This paper examines a directional bias when measuring correlates of change with analysis of covariance, regression, gain scores, and structural equation models. Regression and ANCOVA favor finding differences between groups when they begin at different levels and either remain parallel or diverge (Jamieson, 1999). The analyses are less likely to find differences when groups start at a different point and then converge. These scenarios often occur in quasi-experiments or when comparing nonequivalent groups, like males and females. The latter situation also occurs during the analysis of moderators, such as when testing an intervention effect that attempts to improve scores for at-risk students faster than scores for students not at risk.
Cribbie and Jamieson (2000) discusses the literature and problems with some of the previous papers, such as certain omissions by Maris (1998). Their computer simulation study then showed "that properly identified structural equation models are not susceptible to [the directional] bias. Neither gain scores (posttest minus pretest) nor structural equation models exhibit the 'regression bias'" (p. 893, abstract). ANCOVA and regression models, however, still do.
To test for treatment effects, we could easily test differences between groups only at posttest, Y, ignoring pretest, X (equation 1). Maris (1998) defines μYtt as the mean value of participants in the treatment condition that end up in the treatment group. He differentiates this from the hypothetical value, μYtc, which is the mean value of participants in the treatment condition that end up in the control group (unobserved). Maris (1998) then defines the covariate adjustment estimator in equation (2) below. The gain score estimator is the difference between the control group pretest and posttest subtracted difference between the treatment group pretest and posttest (3), and is equivalent to (2) when β is equal to 1.
(1) tpost = μYtt - μYcc
(2) tcov.adj = μYtt - μYcc - β(μXt - μXc)
(3) tgain = (μYtt - μXt) - (μYcc - μXc)
These equations differ, then, in that the covariance adjustment estimator and the gain score estimator both adjust for a function of the difference in pretest measures. Provided we can assume those pretest differences adequately describe the expected differences at posttest, equations (2) and (3) should provide unbiased results. That is, if the differences between conditions remain the same across time, then they should describe the differences at posttest.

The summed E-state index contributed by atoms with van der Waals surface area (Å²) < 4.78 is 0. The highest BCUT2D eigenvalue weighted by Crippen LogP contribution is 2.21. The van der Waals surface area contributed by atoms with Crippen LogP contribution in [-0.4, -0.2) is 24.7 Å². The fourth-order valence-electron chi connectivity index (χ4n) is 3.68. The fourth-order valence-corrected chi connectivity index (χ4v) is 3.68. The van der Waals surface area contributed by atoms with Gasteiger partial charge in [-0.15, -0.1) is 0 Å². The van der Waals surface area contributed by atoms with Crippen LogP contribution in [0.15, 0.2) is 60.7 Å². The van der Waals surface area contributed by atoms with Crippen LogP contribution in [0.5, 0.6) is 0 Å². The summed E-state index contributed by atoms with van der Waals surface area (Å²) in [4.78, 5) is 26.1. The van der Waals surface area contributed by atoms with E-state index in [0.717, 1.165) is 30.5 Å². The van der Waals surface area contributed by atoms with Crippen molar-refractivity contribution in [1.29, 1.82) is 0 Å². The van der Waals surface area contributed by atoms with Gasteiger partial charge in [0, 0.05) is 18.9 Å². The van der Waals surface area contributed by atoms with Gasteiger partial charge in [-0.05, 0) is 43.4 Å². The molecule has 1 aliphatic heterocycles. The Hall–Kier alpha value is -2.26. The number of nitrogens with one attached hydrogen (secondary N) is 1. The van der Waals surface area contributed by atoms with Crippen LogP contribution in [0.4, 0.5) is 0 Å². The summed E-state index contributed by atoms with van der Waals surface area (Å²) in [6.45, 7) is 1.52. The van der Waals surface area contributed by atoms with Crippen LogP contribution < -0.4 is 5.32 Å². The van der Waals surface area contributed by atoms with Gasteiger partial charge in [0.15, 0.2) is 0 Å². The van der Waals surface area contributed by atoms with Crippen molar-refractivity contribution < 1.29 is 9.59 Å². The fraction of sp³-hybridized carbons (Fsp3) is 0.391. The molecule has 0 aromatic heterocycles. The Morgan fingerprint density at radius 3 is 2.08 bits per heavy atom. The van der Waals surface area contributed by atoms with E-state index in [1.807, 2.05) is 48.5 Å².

Problems arise when the groups differ at pretest such that we cannot expect change from pretest to adequately describe change at posttest. Such a case may occur when the treatment group, for example, contains more extreme values. Because scores are likely to regress toward the mean, these extreme treatment values may be likely to make greater changes toward the overall mean. This, in turn, may imply a treatment effect when none truly exists. Notice, however, that this effect applies to both tgain and tcov.adj. Therefore, "regression toward the mean is not a reason for not using the gain score estimator" (Maris, 1998, p. 325).
If researchers assign participants to treatment and control groups on the basis of the pretest measure, then they should use the covariance adjustment estimator, tcov.adj. Here, only non-linear regressions within the treatment and control groups would cause problems. Note that for the covariance adjustment estimator, we assume equal regressions in the treatment and control groups. Interestingly, Maris (1998) shows that in some cases, such as self-selection into treatment, the covariance adjustment estimator is only unbiased when the estimator of β is 1. That is, under circumstances such as self-selection, t gain, the gain score estimator is unbiased.
Finally, measurement error will not bias the gain score estimator, t gain, if assignment is not affected by the pretest. Measurement error does not bias covariance adjustment estimator, tcov.adj, either. In particular, the gain score estimator, tgain, "does not depend on measurement error, unless the assignment is affected by the pretest." The important message is that "if the assignment is not on the basis of the pretest, there is no basis for preferring the covariance adjustment estimator over the gain score estimator" (Maris, 1998, p. 309, abstract). Maris refers to assignment on the basis of pretest as a situation where participants with lower pretest scores would be more likely to get assigned to treatment, such as in a regression discontinuity design. "Assignment on the basis of pretest scores means that any two units with the same pretest score are (a) always assigned to the same group, or (b) randomly assigned to one of the groups (with any probability)" (Maris, 1998, p. 316). This appears to include matched and randomized designs, where participants were equally likely to fall into each treatment condition.
Lin & Hughes (1997)
Abstract: Many studies use the same variable, for example blood pressure in studies of antihypertensive treatments, to identify subjects to be included in the study and to evaluate the effects of a treatment. As a consequence, if not properly accounted for, the effect of regression toward the mean can confound the evaluation of treatment effects if the study has no randomized control group. In this paper we review the methods that have been proposed for adjusting for the effect of regression toward the mean when the variable of interest is assumed to be normally distributed. Maximum likelihood estimation and moment-based estimation are considered, including more recent methods which can be applied when repeated measurements on each subject are available.